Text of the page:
Finally, abortion laws pit women against children, born or unborn. Existing policies clearly demonstrate that children are valued more than their mothers. Instead, mothers and children must be understood as interconnected–integral to one another’s well-being. And a mother’s health and happiness could be understood as essential for the happiness of those who love her. If we see a woman and unborn child, and women and men and their growing children, as interconnected, what price do such families pay for a religious freedom that seeks to limit women’s health care? Many religious leaders must examine such freedom’s material effects. All religions need freedom from state control, but not freedom to control people otherwise protected under state law.  Halappanavar’s case makes clear, yet again, that conservative anti-abortion movements and their political pursuits too often hurt the families their religious freedom purports to protect.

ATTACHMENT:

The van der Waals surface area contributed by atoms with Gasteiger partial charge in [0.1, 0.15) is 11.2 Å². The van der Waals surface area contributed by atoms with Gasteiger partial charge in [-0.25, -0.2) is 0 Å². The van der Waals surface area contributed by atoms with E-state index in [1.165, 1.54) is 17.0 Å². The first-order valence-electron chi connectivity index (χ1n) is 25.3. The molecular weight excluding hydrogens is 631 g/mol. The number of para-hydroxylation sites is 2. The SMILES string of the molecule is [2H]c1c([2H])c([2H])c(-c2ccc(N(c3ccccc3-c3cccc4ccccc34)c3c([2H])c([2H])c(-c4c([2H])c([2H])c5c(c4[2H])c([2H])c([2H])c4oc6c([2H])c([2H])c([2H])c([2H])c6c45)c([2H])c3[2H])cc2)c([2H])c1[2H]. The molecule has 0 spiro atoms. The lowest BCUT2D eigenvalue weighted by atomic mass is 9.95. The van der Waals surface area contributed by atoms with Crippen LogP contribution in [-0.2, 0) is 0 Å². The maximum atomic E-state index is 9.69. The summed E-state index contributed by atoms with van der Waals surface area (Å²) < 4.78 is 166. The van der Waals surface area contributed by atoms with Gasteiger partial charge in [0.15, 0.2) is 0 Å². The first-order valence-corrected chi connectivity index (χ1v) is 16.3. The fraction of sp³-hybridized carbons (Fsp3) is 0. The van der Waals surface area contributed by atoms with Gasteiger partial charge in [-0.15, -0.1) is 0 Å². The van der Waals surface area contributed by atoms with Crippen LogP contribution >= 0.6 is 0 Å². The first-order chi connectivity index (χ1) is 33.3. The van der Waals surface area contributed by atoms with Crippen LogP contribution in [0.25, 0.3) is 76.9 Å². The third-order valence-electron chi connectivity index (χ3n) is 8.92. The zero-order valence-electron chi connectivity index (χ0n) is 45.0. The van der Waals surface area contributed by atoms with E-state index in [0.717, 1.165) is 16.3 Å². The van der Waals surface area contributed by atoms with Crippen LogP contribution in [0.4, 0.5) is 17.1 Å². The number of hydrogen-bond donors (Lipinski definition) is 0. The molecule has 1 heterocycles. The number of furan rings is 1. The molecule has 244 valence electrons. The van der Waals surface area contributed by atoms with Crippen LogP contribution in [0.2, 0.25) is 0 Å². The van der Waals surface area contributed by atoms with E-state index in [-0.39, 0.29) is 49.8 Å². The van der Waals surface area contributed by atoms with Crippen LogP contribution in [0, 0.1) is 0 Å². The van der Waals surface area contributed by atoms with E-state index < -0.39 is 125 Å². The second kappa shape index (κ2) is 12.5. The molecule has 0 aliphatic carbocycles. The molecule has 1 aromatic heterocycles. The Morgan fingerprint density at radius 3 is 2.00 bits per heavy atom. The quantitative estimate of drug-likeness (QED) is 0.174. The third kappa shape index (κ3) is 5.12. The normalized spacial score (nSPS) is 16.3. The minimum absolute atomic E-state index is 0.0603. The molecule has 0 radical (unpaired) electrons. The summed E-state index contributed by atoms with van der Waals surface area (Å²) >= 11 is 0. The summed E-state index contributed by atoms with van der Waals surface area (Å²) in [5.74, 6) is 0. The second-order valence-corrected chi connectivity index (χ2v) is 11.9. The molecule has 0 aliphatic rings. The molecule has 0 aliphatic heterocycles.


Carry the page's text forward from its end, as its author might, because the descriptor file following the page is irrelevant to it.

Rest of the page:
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About the Authors

Maria Faini is a PhD student and instructor at the University of California, Berkeley.

 

 

 

 

 

 

 

 

Kim Tran is a graduate student in the Ethnic Studies program at the University of California, Berkeley.  Her work examines refugee communities, transnational labor, gender and queer studies.  She is originally from San Jose, California, a proud survivor of California’s public schools and universities who aspires to think alongside young people in classrooms and community.

Her work can be found at www.kimtranpoetry.com